We got a really encouraging email from Felix’s doctor in LA a few weeks ago. His most recent blood tests indicate that he’s right on track for the trial — he’s almost exactly in the average range for this point in time post-transplant. His lymphocyte counts are still trending down, but that’s to be expected. They should pick up in a month or so.
Our doctor sent an attachment of the lab results, which are crazy science-fictiony charts which make almost no sense to me, but one part stood out as exciting: enzyme activity.
If you will remember, Felix was born without a functioning immune system because his body couldn’t make the enzyme ADA, so he was put on bovine ADA injections as a temporary solution. We stopped giving Felix enzyme injections a month after gene therapy. This was two months ago, so if there’s enzyme activity going on in his body now, it’s all coming from his own cells. As our doctor explained, this shows that “the ADA gene engineered stem cells have engrafted and are making ADA enzyme.”
Doesn’t that sound insane? The engineered stem cells in Felix’s body are starting to do what his body couldn’t do naturally.
Our doctor summarized the results this way: “All good and suggesting he will do well.”
That’s all the parent of a medically-fragile child wants to hear.
We have been feeling so much more at ease since then.
The last time we checked his CMV levels, they were still in the undetectable range, which is amazing and wonderful. His t-cells (which fight viruses like CMV) have already dropped substantially but still seem to be able to keep the CMV under control. We still have a couple more weeks before we’ll be out of the woods, but we’re so encouraged by how well he’s done so far. None of the doctors knew what to expect with the CMV, and Felix is proving that he’s a fighter.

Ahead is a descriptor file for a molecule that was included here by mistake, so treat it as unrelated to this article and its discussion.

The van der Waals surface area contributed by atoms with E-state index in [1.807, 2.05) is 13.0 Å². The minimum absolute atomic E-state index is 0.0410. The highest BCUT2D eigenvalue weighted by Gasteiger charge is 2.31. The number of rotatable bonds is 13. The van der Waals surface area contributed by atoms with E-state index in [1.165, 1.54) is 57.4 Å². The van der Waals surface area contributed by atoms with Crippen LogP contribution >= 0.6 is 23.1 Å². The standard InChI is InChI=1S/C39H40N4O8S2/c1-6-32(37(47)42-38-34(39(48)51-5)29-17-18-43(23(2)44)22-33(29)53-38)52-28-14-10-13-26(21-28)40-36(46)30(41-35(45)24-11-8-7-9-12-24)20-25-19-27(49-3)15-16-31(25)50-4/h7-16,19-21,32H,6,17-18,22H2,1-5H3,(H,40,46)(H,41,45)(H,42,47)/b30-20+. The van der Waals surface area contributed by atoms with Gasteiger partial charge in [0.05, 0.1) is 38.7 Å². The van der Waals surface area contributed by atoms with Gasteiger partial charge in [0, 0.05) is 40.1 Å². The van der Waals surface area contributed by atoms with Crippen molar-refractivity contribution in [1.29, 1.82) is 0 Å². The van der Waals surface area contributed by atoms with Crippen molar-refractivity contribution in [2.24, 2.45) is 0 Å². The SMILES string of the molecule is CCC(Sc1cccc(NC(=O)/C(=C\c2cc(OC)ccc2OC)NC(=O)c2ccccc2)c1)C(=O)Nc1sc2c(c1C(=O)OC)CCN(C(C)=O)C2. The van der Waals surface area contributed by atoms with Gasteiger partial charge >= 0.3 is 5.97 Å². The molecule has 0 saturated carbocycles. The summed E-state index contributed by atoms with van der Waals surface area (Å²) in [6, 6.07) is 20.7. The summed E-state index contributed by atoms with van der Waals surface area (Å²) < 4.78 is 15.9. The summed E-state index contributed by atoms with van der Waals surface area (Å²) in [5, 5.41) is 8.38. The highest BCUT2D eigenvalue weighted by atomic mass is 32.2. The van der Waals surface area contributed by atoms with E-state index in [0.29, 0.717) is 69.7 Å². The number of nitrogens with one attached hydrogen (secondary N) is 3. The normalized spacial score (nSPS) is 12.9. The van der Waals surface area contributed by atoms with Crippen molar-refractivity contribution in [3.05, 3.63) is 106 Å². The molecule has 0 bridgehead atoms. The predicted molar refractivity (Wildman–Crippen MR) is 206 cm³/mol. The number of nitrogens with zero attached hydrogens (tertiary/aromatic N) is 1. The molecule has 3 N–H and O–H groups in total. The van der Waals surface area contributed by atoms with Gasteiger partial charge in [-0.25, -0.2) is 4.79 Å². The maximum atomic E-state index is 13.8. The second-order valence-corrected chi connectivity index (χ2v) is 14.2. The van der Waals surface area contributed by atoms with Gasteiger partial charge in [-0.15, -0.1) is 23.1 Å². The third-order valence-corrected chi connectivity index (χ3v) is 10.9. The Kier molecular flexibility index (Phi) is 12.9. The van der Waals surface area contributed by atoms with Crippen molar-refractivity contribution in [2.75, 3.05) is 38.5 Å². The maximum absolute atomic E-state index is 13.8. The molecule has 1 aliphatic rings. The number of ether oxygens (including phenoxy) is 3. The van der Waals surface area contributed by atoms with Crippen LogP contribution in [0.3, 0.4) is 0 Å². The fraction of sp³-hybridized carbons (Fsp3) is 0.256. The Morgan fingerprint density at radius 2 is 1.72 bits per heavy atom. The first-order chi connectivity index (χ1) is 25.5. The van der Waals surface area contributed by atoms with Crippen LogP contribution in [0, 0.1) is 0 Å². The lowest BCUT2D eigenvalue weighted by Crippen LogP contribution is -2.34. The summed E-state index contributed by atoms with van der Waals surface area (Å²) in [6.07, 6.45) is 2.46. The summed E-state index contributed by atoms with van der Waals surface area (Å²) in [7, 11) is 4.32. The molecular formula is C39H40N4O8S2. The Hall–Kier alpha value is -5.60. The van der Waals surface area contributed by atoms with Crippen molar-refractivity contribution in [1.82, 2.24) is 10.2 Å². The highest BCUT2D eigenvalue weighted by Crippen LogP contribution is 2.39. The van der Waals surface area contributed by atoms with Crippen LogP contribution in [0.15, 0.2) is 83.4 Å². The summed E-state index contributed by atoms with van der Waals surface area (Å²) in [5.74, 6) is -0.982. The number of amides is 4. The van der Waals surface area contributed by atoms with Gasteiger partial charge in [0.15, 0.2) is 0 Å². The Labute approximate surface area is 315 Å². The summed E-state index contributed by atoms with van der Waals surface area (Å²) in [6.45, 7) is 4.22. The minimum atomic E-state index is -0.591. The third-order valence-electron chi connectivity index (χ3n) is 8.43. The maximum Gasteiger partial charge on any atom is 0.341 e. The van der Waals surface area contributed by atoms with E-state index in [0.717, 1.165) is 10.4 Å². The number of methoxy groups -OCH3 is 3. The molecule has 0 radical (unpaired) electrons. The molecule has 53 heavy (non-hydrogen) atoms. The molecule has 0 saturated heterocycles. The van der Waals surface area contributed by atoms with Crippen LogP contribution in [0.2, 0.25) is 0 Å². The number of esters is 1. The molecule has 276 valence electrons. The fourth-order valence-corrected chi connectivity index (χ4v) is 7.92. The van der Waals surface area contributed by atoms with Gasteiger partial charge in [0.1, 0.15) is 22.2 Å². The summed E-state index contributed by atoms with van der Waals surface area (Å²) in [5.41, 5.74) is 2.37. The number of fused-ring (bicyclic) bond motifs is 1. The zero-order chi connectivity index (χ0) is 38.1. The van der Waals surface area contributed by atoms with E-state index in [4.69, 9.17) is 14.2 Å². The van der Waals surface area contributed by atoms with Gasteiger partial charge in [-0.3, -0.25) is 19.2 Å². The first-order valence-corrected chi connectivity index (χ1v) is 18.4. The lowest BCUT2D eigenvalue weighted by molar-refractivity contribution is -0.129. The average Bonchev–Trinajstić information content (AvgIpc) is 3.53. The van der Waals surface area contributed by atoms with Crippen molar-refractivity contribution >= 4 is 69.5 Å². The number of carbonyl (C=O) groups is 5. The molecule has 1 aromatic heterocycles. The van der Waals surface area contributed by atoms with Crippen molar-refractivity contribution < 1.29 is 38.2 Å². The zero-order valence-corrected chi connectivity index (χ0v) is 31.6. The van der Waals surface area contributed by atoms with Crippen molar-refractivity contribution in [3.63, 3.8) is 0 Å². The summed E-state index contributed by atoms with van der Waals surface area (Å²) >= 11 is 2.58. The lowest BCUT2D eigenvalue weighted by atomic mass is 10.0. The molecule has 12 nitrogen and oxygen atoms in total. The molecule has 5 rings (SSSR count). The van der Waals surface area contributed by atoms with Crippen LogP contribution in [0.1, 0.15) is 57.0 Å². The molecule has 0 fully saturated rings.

And possibly that prayer has power.
As for Felix’s development . . . at eleven months he’s still not sitting up on his own or crawling. I was losing my mind with worry so I finally contacted a local chiropractor who specializes in infant milestone development. He actually came to our house and gowned up to see Felix.
He basically told me, in much nicer words, “Quit worrying. He’s fine.” He confirmed that there’s nothing neurologically wrong. His spine and hips look perfectly good, too. His shoulders are just underdeveloped from lack of “experience” (his word), thanks to the extended hospitalization. He just needs time and practice.
I let out a huuuuuuuuuge breath of relief when he said that Felix’s slumped shoulders were also the reason for his constant rocking back and forth. He said kids with that problem always do that — it feels good, because it’s the only form of locomotion they can achieve.
The chiropractor also basically explained that the reason Felix isn’t sitting at this point is because he doesn’t want to. He never said it in so many words, but I gathered that the Exersaucer might have been partly to blame. Once a kid gets a taste for standing (artificially), he loses interest in sitting and lacks the motivation to work for it. I have noticed that when I try to sit Felix up he seems to almost intentionally flop over. “No thanks, Mom. Too much work.”
The chiropractor gave us some exercises to practice with him to get him moving in the right direction, but overall felt completely confident that Felix will get there in his own sweet time.
He even had some thoughts on Felix’s lack of babbling — He said Felix “vocalizes” just fine for his age. He suggested that the lack of babbling probably stemmed from a general lack of oral stimulation. That makes sense since he was tube-fed for so many months. He hasn’t had much chance to put toys or food in his mouth, either, because everything has to be so sterile. And he couldn’t see our mouths move for 6 out of 11 months. Again — with time he should catch up.
Thanks again for your prayers and support!